Barbara Nascovar came from a long line of Idahoans. Her family had lived on the rural lands south of Pocatello for five generations. Arbon, Pauline, Cedarhill… It’s horse country, and the Smithees bred and raised horses. Smithee was Barbara’s name before she married Emil Nascovar, a tall, one-time cowboy, half Lakota and half Latino.
Well, Barb—as almost everybody called her—inherited from her mother’s side of the family an independent spirit and impressive organizational skills. It virtually fell upon her to get the job done whenever organizing the ranchers of southeastern Idaho seemed wise or necessary. She knew her way around an Excel spreadsheet. The feds had been poking around Power County in recent years, checking up on the locals, inspecting the protected lands, and generally upsetting the daily lives of ranchers.
Barb, as president of the ranchers association, managed to give the feds enough grief to where they’d cut their “visits” short or, on occasion, not show up at all. To the men and women of Arbon and its environs this was a valuable service. Damn valuable.
Of late, a good number of ranchers and other townfolk took to talking about elevating Barb to public office. One of the U.S. senators from Idaho, James Macklehorn III, had announced he wouldn’t seek re-election for a 12th term come November. The 83-year-old senator was finally looking forward to his retirement in the warm Florida sun. He had already registered a new P.O. Box number in Fort Lauderdale, and his many adoring special interest groups were happy to learn where they could send the checks. So much gratitude!
Barbara Nascovar was flattered by the suggestion that she could succeed James Macklehorn. I mean, why not, really? The applause at the end of her speeches before the ranchers now came with many more handshakes, sometimes accompanied by smiling winks, and a few people even offered a subtle rubbing of their own thumb with the index and middle finger—the universal signal for money. Yes, Barbara stood to make a fortune as the junior senator from Idaho. This fact was not lost on her. In fact, it thrilled her.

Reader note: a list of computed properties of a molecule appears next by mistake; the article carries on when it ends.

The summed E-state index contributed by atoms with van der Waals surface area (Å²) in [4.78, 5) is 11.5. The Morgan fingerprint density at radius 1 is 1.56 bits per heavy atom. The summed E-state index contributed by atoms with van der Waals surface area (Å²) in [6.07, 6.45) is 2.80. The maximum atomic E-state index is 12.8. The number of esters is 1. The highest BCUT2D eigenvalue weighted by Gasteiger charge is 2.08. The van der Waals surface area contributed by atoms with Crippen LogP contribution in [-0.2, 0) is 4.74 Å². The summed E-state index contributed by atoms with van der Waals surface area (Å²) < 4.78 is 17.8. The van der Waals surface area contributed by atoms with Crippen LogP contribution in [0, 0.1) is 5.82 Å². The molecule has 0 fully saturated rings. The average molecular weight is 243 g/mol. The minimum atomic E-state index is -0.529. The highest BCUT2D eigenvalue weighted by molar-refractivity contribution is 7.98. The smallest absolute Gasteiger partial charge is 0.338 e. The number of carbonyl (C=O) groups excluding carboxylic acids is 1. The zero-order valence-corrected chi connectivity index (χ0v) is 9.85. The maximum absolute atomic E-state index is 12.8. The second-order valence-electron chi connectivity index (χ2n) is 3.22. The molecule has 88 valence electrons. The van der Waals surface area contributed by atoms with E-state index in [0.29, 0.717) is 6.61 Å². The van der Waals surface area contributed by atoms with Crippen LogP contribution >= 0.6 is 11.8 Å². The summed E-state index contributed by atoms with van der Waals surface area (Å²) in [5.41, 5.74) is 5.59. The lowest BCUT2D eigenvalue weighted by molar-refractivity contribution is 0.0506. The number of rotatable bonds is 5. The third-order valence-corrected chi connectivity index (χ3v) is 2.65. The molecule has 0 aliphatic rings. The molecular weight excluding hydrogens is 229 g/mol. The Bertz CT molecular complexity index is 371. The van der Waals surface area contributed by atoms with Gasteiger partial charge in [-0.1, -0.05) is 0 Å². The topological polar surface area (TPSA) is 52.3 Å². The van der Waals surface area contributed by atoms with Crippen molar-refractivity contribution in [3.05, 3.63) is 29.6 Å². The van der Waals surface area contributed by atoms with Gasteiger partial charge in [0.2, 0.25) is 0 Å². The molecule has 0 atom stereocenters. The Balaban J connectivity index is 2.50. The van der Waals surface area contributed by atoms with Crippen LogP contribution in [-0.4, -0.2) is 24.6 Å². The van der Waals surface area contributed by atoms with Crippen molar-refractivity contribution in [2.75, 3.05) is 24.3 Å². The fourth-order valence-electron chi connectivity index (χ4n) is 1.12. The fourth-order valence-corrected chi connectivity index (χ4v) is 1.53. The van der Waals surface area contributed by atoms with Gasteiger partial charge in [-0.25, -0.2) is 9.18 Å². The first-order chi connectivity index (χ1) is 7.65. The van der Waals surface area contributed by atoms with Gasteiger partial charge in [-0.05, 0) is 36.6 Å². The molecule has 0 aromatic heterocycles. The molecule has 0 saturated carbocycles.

Emil had come into her life when they were young and foolish. He hardly had a dime of his own money, and his family didn’t have much more than that. Of course, Barbara stood to inherit part of the Smithee estate. How much could her share amount too, though? One, two million? She was doing okay for her own part, with her handsome salary from the ranchers association. All told, it certainly was not the kind of money that could buy what she wanted: security. Financial security.
It was a brisk and sunny morning when Barbara appeared on the steps of city hall at 911 Seventh Avenue in Pocatello. “I am thrilled to announce my candidacy for senator from the great state of Idaho.”
To be continued…
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